But first . . .
Whoever sent this hurtling around social media made, I think, a helpful point:
Huge numbers of our population believe in a complete alternate reality. Alternate facts as it were. But just as intensely as I believe they are deluded, they think I am the one who is deluded. Maybe I am. So how can I be confident in my perception? It can be quite difficult.
But I have found that in times of political confusion, particularly when emotions are running high and creating tunnel vision, the presence of Nazis can be an extremely helpful indicator.
If I am attending a local demonstration or event and I see Nazis . . . neo-Nazis, casual Nazis, master race Nazis, or the latest-whatever-uber-mythology-Nazis, I figure out which side they are on. And if they are on my side of the demonstration? I am on the wrong side.
It is tough to argue moral equivalence when I am standing next to a Nazi. Look to my right. Is there a guy wearing a 6MWE (6 million weren’t enough) t-shirt? I am on the wrong side. Look to my left. If that guy is wearing a Camp Auschwitz t-shirt? Wrong side. Wrong side. Team-spirit face paint and hat with animal horns? This is actually an unclear indicator that could mean anything, but safest to keep my distance from that guy anyway, even at a football game.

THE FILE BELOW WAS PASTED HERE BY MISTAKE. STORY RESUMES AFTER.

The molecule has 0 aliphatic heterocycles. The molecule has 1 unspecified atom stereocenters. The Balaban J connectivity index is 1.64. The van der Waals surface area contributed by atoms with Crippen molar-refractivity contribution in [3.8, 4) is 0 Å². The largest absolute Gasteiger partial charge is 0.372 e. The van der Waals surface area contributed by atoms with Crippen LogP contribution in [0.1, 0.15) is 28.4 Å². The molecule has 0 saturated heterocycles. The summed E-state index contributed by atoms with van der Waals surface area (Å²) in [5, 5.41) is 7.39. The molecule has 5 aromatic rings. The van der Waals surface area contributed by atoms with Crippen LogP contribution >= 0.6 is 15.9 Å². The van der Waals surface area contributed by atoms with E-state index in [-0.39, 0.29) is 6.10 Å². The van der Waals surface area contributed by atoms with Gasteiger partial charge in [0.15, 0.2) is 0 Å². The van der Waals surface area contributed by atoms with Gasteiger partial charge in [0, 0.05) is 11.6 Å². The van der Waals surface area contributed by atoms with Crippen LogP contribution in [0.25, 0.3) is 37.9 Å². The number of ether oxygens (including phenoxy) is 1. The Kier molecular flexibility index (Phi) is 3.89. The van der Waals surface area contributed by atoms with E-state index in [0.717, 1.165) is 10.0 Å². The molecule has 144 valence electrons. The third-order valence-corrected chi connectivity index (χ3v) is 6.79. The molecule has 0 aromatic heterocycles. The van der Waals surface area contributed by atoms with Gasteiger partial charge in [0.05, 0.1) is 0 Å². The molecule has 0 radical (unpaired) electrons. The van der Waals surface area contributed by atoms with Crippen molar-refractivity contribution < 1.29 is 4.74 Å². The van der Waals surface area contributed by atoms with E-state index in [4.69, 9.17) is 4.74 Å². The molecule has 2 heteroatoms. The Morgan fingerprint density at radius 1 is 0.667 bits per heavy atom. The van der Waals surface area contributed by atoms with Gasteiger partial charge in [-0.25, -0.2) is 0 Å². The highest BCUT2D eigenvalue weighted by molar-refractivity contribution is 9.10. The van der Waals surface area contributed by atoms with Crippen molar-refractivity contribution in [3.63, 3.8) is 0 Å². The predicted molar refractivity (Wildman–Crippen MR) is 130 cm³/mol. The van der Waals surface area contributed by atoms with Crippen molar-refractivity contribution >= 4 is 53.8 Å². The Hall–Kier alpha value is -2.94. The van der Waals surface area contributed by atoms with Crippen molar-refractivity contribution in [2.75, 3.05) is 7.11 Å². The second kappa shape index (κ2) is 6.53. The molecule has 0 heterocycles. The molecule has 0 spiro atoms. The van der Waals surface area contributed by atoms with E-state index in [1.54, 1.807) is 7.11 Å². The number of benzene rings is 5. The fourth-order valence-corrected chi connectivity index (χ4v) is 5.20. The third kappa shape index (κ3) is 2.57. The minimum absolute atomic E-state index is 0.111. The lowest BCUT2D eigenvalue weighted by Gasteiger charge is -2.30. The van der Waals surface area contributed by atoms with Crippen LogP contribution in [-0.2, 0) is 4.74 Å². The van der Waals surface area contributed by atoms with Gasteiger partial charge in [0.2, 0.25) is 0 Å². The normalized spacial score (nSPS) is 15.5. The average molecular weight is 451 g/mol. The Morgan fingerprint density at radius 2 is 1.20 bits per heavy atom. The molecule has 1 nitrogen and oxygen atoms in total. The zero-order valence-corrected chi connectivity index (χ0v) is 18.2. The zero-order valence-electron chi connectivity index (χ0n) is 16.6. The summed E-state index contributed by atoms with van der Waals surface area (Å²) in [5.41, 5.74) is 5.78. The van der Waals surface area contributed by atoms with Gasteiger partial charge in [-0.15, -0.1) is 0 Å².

However, I can always, always, always rely on the presence of Nazis as a guiding light through a fog of disinformation.
Some things are relative, and politics can absolutely have its opposing sides and grey areas. But evil and good are absolute. So, just look for the Nazis, and make your own decisions.
Trump supporters are not all neo-Nazis by any stretch — obviously — any more than all animals are rattlesnakes.
But all neo-Nazis are Trump supporters. And proud of it.
Another proud Trump supporter: Mr. Justice Clarence Thomas’s wife, as outlined here.
And now . . .
Not that Ronald Reagan, his son. Speaking to Conan O’Brien the day after the insurrection. If you have time for a podcast, it’s a good one.
Quote of the Day
We've forgotten all the sacrifices that the people who've gone before us made to give us this wonderful life that we have. We accept it; we take it for granted; we think it's our birthright. The facts are, it's precious, it's fragile -- it can disappear.~Ross Perot, 1988
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